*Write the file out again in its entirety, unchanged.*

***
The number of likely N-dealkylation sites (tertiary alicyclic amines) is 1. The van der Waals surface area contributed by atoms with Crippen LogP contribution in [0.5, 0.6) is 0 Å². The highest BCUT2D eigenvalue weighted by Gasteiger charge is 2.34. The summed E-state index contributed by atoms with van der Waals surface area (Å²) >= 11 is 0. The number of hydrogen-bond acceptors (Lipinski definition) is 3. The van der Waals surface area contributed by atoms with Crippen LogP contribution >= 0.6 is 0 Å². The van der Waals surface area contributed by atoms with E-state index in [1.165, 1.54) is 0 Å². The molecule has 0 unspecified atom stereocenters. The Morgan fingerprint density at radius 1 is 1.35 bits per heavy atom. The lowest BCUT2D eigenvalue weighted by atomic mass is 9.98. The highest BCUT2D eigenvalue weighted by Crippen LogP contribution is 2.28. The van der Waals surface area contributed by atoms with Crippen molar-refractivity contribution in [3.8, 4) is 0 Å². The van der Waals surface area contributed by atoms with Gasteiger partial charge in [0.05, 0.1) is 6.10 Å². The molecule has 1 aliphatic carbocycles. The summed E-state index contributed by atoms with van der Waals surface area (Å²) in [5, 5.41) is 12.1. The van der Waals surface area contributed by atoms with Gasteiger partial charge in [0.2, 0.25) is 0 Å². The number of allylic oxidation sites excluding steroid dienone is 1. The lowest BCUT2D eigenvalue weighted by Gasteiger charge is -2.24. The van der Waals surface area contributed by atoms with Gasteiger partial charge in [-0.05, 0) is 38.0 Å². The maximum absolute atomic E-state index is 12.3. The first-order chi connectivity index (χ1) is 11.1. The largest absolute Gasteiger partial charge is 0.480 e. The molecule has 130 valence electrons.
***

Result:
The number of likely N-dealkylation sites (tertiary alicyclic amines) is 1. The van der Waals surface area contributed by atoms with Crippen LogP contribution in [0.5, 0.6) is 0 Å². The highest BCUT2D eigenvalue weighted by Gasteiger charge is 2.34. The summed E-state index contributed by atoms with van der Waals surface area (Å²) >= 11 is 0. The number of hydrogen-bond acceptors (Lipinski definition) is 3. The van der Waals surface area contributed by atoms with Crippen LogP contribution >= 0.6 is 0 Å². The van der Waals surface area contributed by atoms with E-state index in [1.165, 1.54) is 0 Å². The molecule has 0 unspecified atom stereocenters. The Morgan fingerprint density at radius 1 is 1.35 bits per heavy atom. The lowest BCUT2D eigenvalue weighted by atomic mass is 9.98. The highest BCUT2D eigenvalue weighted by Crippen LogP contribution is 2.28. The van der Waals surface area contributed by atoms with Crippen molar-refractivity contribution in [3.8, 4) is 0 Å². The van der Waals surface area contributed by atoms with Gasteiger partial charge in [0.05, 0.1) is 6.10 Å². The molecule has 1 aliphatic carbocycles. The summed E-state index contributed by atoms with van der Waals surface area (Å²) in [5, 5.41) is 12.1. The van der Waals surface area contributed by atoms with Gasteiger partial charge in [0.2, 0.25) is 0 Å². The number of allylic oxidation sites excluding steroid dienone is 1. The lowest BCUT2D eigenvalue weighted by Gasteiger charge is -2.24. The van der Waals surface area contributed by atoms with Gasteiger partial charge in [-0.05, 0) is 38.0 Å². The maximum absolute atomic E-state index is 12.3. The first-order chi connectivity index (χ1) is 11.1. The largest absolute Gasteiger partial charge is 0.480 e. The molecule has 130 valence electrons.